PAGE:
Amarula what? Was that your first response? Don’t worry; it was mine too. Turns out there is a tree in Africa, a marula tree, that bears a delicious nutty/citrus tasting fruit. And the fruit has been made into a uniquely tasting liqueur. To be fair, I probably shouldn’t call the flavor unique because I don’t have much (any) experience with liqueur. For all I know they all taste like this (probably not though, right?). This recipe is way outside my usual repertoire. I am more of a “full glass of water” girl than a “stiff cocktail” girl. This is, in fact, the only recipe I have shared (or for that matter created) using liqueur.
A bunch of bloggers are gathering this week to celebrate Thanksgiving (more about that below). Thanksgiving has been my favorite holiday since I was a child. And while it started as a love for family gatherings and larger-than-life food spreads, it has grown into a deep appreciation for the holiday’s sentiment. It is a day dedicated to being thankful. It’s the one time of year you run less of a risk of getting an eye-roll for expressing gratitude. I don’t know why expressing gratitude has gotten a hokey name, but it seems like it has.
What I enjoy most about Thanksgiving is expressing and hearing others express deep thanks for this incredible life. I’m talking about the kind of gratitude you feel when you look deep into the eyes of someone you love. The kind of gratitude that is humbling and has you feel deeply connected to the past, present, and future. I like any excuse to feel this kind of gratitude. And that is what Thanksgiving is to me. A time to share my gratitude verbally and hear others do the same, which always has the effect of deepening my experience of thankfulness. And then there’s all the food! This holiday might have been invented for me.
Eye-rolls or not, I am blessed for all that this life has given me and I will unabashedly be expressing that on Thanksgiving Day (and hopefully all the days leading up to it, because why limit ourselves?). On my list of things to be grateful for, will be my remarkable family, my steadfast friends and partners in life, my abundant access to food and new tastes, my home and my access to shelter, running water, and First World amenities, my ability to enjoy the sights, smells, sounds, and sensations of this world, and so much more. AMEN!
Meghan from Cake ‘n Knife and Susannah from Feast + West had the brilliant idea to bring a bunch of bloggers together to celebrate this food-filled holiday, albeit virtually. I figured an alcohol laced dessert was in order. If you are lacking inspiration, or feel like you are in a Groundhog Day holiday-food nightmare, check out the rest of these unique and creative Thanksgiving dishes here – Part 1 & Part 2. Remember to keep checking back all week as new recipes are added. And follow the event on Instagram with #blogsgivingdinner.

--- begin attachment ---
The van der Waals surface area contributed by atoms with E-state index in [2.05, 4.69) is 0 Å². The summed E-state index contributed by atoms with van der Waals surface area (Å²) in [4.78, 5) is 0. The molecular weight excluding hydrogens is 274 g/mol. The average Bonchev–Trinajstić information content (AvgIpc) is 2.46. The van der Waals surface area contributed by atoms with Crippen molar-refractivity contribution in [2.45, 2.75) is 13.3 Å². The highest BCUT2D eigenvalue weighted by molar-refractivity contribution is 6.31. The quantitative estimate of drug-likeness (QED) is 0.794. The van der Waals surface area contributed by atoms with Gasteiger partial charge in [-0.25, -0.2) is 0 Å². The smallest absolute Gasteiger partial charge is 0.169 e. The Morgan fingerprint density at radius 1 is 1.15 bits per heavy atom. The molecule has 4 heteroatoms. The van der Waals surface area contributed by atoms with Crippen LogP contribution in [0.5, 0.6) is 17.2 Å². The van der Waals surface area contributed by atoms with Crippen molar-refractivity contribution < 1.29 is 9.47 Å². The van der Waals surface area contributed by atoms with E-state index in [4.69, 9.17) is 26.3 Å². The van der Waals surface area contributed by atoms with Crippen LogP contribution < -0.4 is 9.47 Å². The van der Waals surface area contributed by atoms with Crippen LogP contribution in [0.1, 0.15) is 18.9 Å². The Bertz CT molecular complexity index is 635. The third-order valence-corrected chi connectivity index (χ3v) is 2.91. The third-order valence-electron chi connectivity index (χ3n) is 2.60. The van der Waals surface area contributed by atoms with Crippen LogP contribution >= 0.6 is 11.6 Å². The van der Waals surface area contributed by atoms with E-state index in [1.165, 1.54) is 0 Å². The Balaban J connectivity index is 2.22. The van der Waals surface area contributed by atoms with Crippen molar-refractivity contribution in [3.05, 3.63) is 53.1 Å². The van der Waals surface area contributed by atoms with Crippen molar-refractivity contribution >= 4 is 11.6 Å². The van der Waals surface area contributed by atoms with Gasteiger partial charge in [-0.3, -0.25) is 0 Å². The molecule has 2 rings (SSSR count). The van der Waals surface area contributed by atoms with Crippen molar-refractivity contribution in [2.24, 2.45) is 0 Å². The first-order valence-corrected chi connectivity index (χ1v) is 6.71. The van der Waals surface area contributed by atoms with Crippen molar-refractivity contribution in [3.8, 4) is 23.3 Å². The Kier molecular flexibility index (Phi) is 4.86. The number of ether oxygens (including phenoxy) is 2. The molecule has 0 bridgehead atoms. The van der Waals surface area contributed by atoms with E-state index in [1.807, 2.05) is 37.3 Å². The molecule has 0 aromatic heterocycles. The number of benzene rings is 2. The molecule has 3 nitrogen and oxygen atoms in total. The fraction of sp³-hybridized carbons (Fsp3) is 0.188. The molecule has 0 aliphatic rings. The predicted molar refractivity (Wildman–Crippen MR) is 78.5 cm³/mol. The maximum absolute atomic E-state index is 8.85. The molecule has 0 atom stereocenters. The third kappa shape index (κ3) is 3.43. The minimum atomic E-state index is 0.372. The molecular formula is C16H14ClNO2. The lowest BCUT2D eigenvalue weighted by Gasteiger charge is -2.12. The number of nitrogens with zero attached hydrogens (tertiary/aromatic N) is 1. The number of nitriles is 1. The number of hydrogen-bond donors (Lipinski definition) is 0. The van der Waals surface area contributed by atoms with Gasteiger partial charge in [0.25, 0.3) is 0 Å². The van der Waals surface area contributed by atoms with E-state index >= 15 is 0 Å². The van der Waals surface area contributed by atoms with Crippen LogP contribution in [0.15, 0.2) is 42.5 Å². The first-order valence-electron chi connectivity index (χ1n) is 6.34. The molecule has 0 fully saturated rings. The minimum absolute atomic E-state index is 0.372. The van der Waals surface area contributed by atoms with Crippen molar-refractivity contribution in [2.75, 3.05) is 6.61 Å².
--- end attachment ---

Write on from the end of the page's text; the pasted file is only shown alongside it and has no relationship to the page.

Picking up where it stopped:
I thought long and hard about what dish I wanted to “bring” to the gathering and settled on these unique little madeleines. They are:
- Really easy to make, which makes them a great last minute take-along item.
- Unique to the cookie and dessert platter present at most Thanksgiving celebrations.
- Gluten-free AND moist and cakey for you or any guests coming to your gathering with a gluten sensitivity who don’t enjoy eating hockey pucks.
- Pretty and festive.
I have a special thanks to give to Kristy from the blog She Eats who introduced me to Amarula cream. I am lucky enough to be one of her recipe testers for her new cookbook – Cooking with Cocktails (coming Fall 2016!!). I am so happy that her talents in the kitchen and her amazing photography will now be recognized by a wider audience and in print form. So far all I have to say is, “YUM!” Kristy introduced me to amarula cream in one of her top secret, you wish you were me, recipes. The flavor was smooth, intriguing, nutty, and alluringly unidentifiable. Nothing like what I have tasted before. What really struck me was how perfectly it paired with baked goods. I hope these madeleines are a welcome departure from your usual recipe.
- ⅔ Cup sweet white rice flour
- 1 Tablespoon arrowroot powder
- 1 Teaspoon baking powder
- ¾ Teaspoon salt
- ¼ Cup amarula cream
- 3 Tablespoons ghee or unsalted butter, melted
- 2 Tablespoons maple syrup
- 1 Teaspoon vanilla
- 2 Eggs
- Mix together dry ingredients.
- Mix together wet ingredients, beating vigorously.
- While whisking, pour your wet ingredients into your dry ingredients. Mix well eliminating any lumps.
- Cover with plastic wrap and refrigerate for 45 minutes.
- Preheat oven to 375F convection bake.
- Spray madeleine pan with oil.
- Remove chilled batter from fridge and spoon into madeleine pan.
- Bake for 10-15 minutes until madeleines are lightly browned and an inserted toothpick comes out clean.
- Best just after they finish cooling. Store in a tightly sealed container and pop into the toaster oven before eating to get a nice and crispy exterior. They freeze really well if you can't eat them all at once.